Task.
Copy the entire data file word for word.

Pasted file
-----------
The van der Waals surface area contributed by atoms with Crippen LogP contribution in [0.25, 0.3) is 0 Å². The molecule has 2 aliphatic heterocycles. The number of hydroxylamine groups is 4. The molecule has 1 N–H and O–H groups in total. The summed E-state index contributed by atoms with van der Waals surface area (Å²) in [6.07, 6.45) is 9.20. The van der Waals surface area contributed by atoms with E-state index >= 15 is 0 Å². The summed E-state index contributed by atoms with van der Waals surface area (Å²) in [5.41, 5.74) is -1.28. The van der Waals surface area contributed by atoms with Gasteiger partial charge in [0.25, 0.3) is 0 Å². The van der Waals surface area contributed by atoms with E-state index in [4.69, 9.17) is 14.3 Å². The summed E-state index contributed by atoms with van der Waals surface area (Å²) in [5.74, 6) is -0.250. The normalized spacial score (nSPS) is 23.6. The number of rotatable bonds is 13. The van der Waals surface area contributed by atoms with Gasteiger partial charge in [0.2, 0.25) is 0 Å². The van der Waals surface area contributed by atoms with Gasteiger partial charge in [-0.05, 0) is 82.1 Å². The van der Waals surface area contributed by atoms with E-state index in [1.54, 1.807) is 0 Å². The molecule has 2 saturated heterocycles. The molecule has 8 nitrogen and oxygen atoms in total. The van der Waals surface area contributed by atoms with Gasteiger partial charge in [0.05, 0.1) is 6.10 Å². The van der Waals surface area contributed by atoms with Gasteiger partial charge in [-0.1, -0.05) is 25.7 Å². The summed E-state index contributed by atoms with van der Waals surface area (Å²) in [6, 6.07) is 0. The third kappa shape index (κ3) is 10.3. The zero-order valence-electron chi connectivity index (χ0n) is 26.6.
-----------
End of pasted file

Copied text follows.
The van der Waals surface area contributed by atoms with Crippen LogP contribution in [0.25, 0.3) is 0 Å². The molecule has 2 aliphatic heterocycles. The number of hydroxylamine groups is 4. The molecule has 1 N–H and O–H groups in total. The summed E-state index contributed by atoms with van der Waals surface area (Å²) in [6.07, 6.45) is 9.20. The van der Waals surface area contributed by atoms with E-state index >= 15 is 0 Å². The summed E-state index contributed by atoms with van der Waals surface area (Å²) in [5.41, 5.74) is -1.28. The van der Waals surface area contributed by atoms with Gasteiger partial charge in [0.25, 0.3) is 0 Å². The van der Waals surface area contributed by atoms with E-state index in [4.69, 9.17) is 14.3 Å². The summed E-state index contributed by atoms with van der Waals surface area (Å²) in [5.74, 6) is -0.250. The normalized spacial score (nSPS) is 23.6. The number of rotatable bonds is 13. The van der Waals surface area contributed by atoms with Gasteiger partial charge in [0.2, 0.25) is 0 Å². The van der Waals surface area contributed by atoms with Gasteiger partial charge in [-0.05, 0) is 82.1 Å². The van der Waals surface area contributed by atoms with E-state index in [1.54, 1.807) is 0 Å². The molecule has 2 saturated heterocycles. The molecule has 8 nitrogen and oxygen atoms in total. The van der Waals surface area contributed by atoms with Gasteiger partial charge in [0.05, 0.1) is 6.10 Å². The van der Waals surface area contributed by atoms with Gasteiger partial charge in [-0.1, -0.05) is 25.7 Å². The summed E-state index contributed by atoms with van der Waals surface area (Å²) in [6, 6.07) is 0. The third kappa shape index (κ3) is 10.3. The zero-order valence-electron chi connectivity index (χ0n) is 26.6.